The escarpment’s genesis is a long story told well in a short paragraph. Over a period of some 24 million years, during the Silurian age, an ancient sea was the home of jawed and bony fish and arthropods. They lived, died, and floated to the bottom to be pressed into limestone for the next 400 million years. You can see the remains of these creatures in the cliffs as long flat layers of cream-to-gold colored crumbling rock.
For your confirmation, the Jurassic period was only 200 million years ago. During the last ice age, some 20,000 years ago, the region surrounding the Great Lakes was submerged under a two-mile thick layer of ice. The weight of the ice pack actually depressed the land beneath it. When the ice melted, the weight was removed, and the land popped back up. The melt water helped dissolve much of the outcropping, and the escarpment was revealed. The process is called post glacial rebounding, and it continues even today.
Door County is the beneficiary of this geological epiphany. It is sandwiched between the temperature-moderating waters of Lake Michigan and Green Bay. The 40-mile spit of land is ideal for growing grapes, cherries and apples. The bi-products are wine, pie and cider. This agriculture is very similar to the escarpment in the Niagara Peninsula which also flourishes with similar viticulture and orchards.
We visit Door frequently, and as I stand on the shoreline of Lake Michigan, I think that as far away as Ontario may be, the water, and the cliffs connect us. Living in the Great Lakes region is a wonderfully inclusive thing, and the little Paddle Man proves it.
Thanks for reading! I hope that COVID has not prevented you from seeing your family, but hopefully you have mutual reference points, a star, a TV show, a sports team, perhaps a song that brings you closer together.
Paddle-To-The-Sea was written and first published in 1941. Beautifully written and exquisitely illustrated, its ISBN is 0-395-29203-4.
It’s an odd word. Historically, ‘scrub’ was a pejorative meant to dismiss people of poor moral content. More recently, it meant to be cleaned whole. And in sports, a match was scrubbed due to some other factor: weather, disqualification, illness, schedule. But for me, Scrub is the game we played as kids in my hometown of Delhi. I was reminded of it as the Yankees and White Sox emerged from the cornfield in Dyersville Iowa last Thursday night.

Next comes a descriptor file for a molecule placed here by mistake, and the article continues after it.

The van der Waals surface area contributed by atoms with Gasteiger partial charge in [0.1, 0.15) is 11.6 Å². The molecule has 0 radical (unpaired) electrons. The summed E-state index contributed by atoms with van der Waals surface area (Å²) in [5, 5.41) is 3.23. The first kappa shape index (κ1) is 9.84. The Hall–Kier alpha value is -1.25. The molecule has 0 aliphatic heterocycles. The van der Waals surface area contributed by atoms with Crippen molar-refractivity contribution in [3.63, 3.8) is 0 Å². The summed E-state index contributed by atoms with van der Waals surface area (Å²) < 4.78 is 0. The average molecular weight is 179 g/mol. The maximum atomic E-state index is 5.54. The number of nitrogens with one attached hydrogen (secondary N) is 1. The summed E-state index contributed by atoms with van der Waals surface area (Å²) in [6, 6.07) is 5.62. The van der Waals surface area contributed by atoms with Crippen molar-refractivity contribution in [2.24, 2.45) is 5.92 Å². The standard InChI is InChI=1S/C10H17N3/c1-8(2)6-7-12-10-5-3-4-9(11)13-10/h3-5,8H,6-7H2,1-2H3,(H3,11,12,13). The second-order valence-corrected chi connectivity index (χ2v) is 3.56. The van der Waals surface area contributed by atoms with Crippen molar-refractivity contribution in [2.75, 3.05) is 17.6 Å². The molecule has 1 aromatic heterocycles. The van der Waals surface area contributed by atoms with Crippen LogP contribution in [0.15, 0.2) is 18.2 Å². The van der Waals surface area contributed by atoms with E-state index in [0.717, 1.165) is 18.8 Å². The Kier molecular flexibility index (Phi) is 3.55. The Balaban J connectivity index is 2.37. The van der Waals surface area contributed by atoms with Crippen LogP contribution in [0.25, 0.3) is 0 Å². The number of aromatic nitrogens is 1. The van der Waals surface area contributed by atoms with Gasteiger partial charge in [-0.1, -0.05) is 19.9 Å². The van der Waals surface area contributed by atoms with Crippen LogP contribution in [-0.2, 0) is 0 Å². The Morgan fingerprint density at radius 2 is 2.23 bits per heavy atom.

There are whole libraries devoted to baseball, so I won’t try to start another, but Scrub was a derivative of the game that frankly was a lot more fun than nine against nine players. What made it attractive was the balance of a strict empirical order of play versus wild random luck. You could be at bat, and a moment later, lost in right field.
Scrub used the same diamond as regular baseball. Our school had two diamonds, and any recess in the spring would find them full, playing this all-inclusive game.There were no teams. Everyone was welcome. Players were positioned by how quickly they responded to the invitation to play.
“Who wants to play Scrub?” This invitation was announced usually by the guy who brought the bat and ball.
Immediately, all involved named their positions as they were sequenced: first batter, second batter, third batter, catcher, pitcher, and so on out to left field. You had to be quick to get high up in the order. And there could be numerous players. That is, the outfield could have ten fielders, who were numbered as such.
The play of the game was initiated by the pitcher who as always, trying to strike out the batter. But failing that, a fly ball was an option to be caught out, and the interchange between fielders and basemen was the other avenue to get the batter out. And here, the numbers worked against the outed batter. They went to the very end of the line, maybe as far back as tenth fielder, while everyone else moved up a notch. So it was that everyone had a chance to play every position. What better way to sharpen one’s skills?
The beauty of this game however was the introduction of pure, wild random luck. If the batter popped up a fly, and it was caught, that catcher traded places with the batter, thus skipping to the head of the line. Catching a fly in Scrub was like winning a lottery, albeit a very small one.
An additional merit of Scrub, absent any team requirements, is that no one suffered the ignominy of being the last chosen for a team. I think that’s why I enjoyed Scrub so much.